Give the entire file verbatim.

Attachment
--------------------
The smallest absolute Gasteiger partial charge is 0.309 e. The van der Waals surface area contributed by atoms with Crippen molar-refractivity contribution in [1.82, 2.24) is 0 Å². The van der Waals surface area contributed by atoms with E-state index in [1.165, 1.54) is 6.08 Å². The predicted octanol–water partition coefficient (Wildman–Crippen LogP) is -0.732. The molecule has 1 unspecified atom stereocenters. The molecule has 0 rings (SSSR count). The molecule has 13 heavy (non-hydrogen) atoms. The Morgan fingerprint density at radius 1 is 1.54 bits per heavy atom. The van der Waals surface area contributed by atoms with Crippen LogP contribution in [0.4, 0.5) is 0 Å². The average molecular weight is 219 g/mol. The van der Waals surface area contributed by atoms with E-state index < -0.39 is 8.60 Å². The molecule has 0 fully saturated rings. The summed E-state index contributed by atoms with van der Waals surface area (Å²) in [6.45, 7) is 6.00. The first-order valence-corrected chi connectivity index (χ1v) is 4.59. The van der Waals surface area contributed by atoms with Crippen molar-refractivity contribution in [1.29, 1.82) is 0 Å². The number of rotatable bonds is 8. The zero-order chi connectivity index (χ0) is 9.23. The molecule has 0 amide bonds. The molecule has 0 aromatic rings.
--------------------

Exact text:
The smallest absolute Gasteiger partial charge is 0.309 e. The van der Waals surface area contributed by atoms with Crippen molar-refractivity contribution in [1.82, 2.24) is 0 Å². The van der Waals surface area contributed by atoms with E-state index in [1.165, 1.54) is 6.08 Å². The predicted octanol–water partition coefficient (Wildman–Crippen LogP) is -0.732. The molecule has 1 unspecified atom stereocenters. The molecule has 0 rings (SSSR count). The molecule has 13 heavy (non-hydrogen) atoms. The Morgan fingerprint density at radius 1 is 1.54 bits per heavy atom. The van der Waals surface area contributed by atoms with Crippen LogP contribution in [0.4, 0.5) is 0 Å². The average molecular weight is 219 g/mol. The van der Waals surface area contributed by atoms with E-state index < -0.39 is 8.60 Å². The molecule has 0 fully saturated rings. The summed E-state index contributed by atoms with van der Waals surface area (Å²) in [6.45, 7) is 6.00. The first-order valence-corrected chi connectivity index (χ1v) is 4.59. The van der Waals surface area contributed by atoms with Crippen molar-refractivity contribution in [1.29, 1.82) is 0 Å². The number of rotatable bonds is 8. The zero-order chi connectivity index (χ0) is 9.23. The molecule has 0 amide bonds. The molecule has 0 aromatic rings.